Viva Elvis: Rookie shines for streaking Blue Jackets

COLUMBUS, Ohio (AP) — Just before he heads to the tunnel after a win, Columbus Blue Jackets goalie Elvis Merzlikins gets a running start and leaps into the arms of captain Nick Foligno in joyful celebration.

The “jump hug” is a big thing in Columbus these days — just like Elvis.

The 25-year-old Latvian rookie, all tattoos and confidence, has quickly become a fan favorite at Nationwide Arena, where Elvis Presley songs are being added to the game day playlist and are blaring from the bars outside.

The feeling is mutual. Merzlikins says he is happy to be here, celebrating Columbus with images painted on his helmet and the city skyline on his pads. That’s a big deal to fans who felt snubbed when star goaltender Sergei Bobrovsky couldn’t get to Florida fast enough when he became a free agent last summer.

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It helps that Merzlikins (pronounced merz-LEEK-ins) has delivered, too, backstopping a streak that has the Blue Jackets in a playoff position heading into second half of the season. The turnaround happened with ever-changing lines in front of him, patched together with rookies called up to replace injured regulars.

“He’s been lights out for us,” All-Star defenseman Seth Jones said. “We love his energy, the fans love his energy, and it’s something we need in our room.”

Since being plugged into the starting role after newly minted All-Star Joonas Korpisalo went down with a knee injury Dec. 29, Merzlikins is 9-2-0. He has won his last five starts, including three shutouts.

After playing on larger rinks in the Swiss professional league for the first years of his career, Merzlikins — his first name was bestowed by his Elvis-fan father — has proven himself in North America. And in a league where quiet reticence is the norm, Merzlikins says what he thinks, likes talking to the reporters and shows off when he feels like it.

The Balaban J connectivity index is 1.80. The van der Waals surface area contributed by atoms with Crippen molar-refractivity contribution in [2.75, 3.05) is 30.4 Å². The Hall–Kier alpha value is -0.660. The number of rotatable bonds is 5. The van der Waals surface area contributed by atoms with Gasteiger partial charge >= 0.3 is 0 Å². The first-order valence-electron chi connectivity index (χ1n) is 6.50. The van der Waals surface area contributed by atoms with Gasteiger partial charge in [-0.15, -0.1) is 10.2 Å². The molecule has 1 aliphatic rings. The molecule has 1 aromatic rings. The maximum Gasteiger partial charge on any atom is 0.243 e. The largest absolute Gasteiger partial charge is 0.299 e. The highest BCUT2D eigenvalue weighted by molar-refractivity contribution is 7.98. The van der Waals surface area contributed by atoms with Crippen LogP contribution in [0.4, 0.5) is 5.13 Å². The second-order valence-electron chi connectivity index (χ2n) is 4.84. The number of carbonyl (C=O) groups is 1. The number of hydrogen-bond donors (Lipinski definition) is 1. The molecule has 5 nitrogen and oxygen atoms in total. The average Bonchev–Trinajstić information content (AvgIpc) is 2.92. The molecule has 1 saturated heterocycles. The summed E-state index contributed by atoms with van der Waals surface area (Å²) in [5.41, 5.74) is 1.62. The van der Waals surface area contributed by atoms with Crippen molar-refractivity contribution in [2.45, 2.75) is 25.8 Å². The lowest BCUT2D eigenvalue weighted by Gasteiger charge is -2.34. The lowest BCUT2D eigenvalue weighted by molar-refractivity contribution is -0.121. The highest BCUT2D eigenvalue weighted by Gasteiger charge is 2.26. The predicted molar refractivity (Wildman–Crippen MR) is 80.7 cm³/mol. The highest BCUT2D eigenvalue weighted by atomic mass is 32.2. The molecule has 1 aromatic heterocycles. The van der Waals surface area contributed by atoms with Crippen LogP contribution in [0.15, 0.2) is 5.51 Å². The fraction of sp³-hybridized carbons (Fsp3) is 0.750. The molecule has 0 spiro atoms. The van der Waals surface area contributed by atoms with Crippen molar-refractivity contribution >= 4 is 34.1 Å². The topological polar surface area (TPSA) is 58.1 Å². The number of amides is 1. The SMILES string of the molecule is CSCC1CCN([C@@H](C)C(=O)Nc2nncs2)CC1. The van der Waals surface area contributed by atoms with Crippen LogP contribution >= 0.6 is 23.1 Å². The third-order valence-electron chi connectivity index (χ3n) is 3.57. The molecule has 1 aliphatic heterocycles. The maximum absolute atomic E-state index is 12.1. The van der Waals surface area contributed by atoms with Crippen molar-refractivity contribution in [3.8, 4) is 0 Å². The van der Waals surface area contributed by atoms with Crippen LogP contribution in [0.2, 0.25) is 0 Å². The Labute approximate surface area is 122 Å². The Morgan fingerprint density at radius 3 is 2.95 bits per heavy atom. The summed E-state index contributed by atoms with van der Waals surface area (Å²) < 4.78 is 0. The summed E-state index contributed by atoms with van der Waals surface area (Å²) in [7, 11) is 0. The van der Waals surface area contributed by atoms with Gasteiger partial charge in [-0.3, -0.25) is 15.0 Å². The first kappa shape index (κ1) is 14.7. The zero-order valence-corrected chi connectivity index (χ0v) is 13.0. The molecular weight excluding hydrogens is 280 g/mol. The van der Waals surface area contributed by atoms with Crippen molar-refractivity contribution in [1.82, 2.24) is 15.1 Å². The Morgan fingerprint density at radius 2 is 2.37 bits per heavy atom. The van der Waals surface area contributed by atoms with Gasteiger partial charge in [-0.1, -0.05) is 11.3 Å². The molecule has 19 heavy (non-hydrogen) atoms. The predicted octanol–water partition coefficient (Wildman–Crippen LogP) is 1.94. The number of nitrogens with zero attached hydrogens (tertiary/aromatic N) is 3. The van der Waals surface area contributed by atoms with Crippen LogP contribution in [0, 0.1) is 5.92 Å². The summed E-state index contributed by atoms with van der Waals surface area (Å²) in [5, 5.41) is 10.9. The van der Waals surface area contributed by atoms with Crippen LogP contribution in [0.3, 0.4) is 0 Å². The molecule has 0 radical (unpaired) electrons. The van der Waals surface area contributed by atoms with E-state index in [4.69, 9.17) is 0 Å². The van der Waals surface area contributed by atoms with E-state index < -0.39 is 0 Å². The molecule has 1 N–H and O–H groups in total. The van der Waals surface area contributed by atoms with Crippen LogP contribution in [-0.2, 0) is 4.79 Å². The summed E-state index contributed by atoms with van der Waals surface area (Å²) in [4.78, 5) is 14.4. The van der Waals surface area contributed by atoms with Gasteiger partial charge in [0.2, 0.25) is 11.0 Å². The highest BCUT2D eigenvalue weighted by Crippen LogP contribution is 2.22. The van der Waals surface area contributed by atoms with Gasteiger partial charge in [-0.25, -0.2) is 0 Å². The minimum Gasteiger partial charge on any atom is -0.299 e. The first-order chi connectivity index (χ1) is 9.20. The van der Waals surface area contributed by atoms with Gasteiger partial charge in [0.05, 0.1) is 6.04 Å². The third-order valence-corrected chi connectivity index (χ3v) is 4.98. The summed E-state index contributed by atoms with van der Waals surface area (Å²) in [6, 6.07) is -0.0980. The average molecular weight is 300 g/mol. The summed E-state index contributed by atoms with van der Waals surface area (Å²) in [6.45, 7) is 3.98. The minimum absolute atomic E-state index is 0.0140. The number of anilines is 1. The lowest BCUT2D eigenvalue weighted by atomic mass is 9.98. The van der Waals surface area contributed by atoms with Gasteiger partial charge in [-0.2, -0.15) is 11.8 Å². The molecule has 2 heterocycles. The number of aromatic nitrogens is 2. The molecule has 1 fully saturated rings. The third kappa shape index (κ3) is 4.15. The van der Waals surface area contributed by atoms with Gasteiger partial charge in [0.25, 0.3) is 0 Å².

In Las Vegas — where else? — earlier this month, Merzlikins made 27 saves to get his first NHL shutout. That moved him to strike a classic Elvis pose on the ice and turn his goal stick into an air guitar. He signed off a postgame interview recently with a nod to the King: “Thank you. Thank you very much.”

Coach John Tortorella tends to lament how the game lacks interesting personalities these days. He has nonetheless tried to keep Elvis-mania in check. He even kept Merzlikins off-limits to the media for his first couple of starts.

“I’m not going to be yay-ing all the time, (declaring) ‘Elvis has arrived,’” Tortorella said. “There’s so much more hockey to be played. He has so much more to learn. You guys (the media) can ride with the Elvis story and all the stuff that comes with it. He just needs to go about his business one day at a time, and that’s the way we’re going to approach him.”

Merzlikins is having fun now, but it took a while. He was 0-4-3 when Korpisalo was injured trying to make a stop in a shootout against Boston. Merzlikins was still seeking his first NHL win when he became the starter by attrition Dec. 31 against Bobrovsky and the Florida Panthers. Zach Werenski got his first career hat trick that night, and the Blue Jackets won 4-1.

“The first start I had (a 7-2 loss to Pittsburgh Oct. 5) was really tough,” Merlikins said. “My mom, she always told me that in a negative you’re going to find something positive. We all saw I was playing, I was losing. In my mind, I was crazy.

“That’s why when it happened with (Korpisalo), the injury, I asked to be left alone,” he said. “I didn’t want anybody. I didn’t even talk much with my mom and my brother. I didn’t use my phone. I really kind of refocused and left everybody out except my girlfriend. I wanted to refocus, because I understood this could be my last chance and I want to take it.”

He said the stifling pressure he felt is gone now.

“I just want to (have) fun,” he said. “That’s what I was thinking before the game before — ‘I have to win, I have to win, I have to get the points.’ Now, to be honest with you, I just want to go and have fun and not be nervous.”

Foligno thus far has received the Elvis “jump hug” without injury, even when the goalie made his highest leap yet after the Blue Jackets won their their sixth straight game just before the All-Star break.

Foligno is seeing the progression in the young goalie, and not just in the emphatic postgame celebrations. Merlikins is still emotional, Foligno said, but now is channeling it in a positive way.

And if he continues to win, his teammates will put up with Elvis being Elvis.

“His personality is fun, it’s relatable to fans, it’s exciting.” Foligno said. “I’d never try to stunt someone’s personality. It makes you who you are — as long as you never try to become bigger than the team.”

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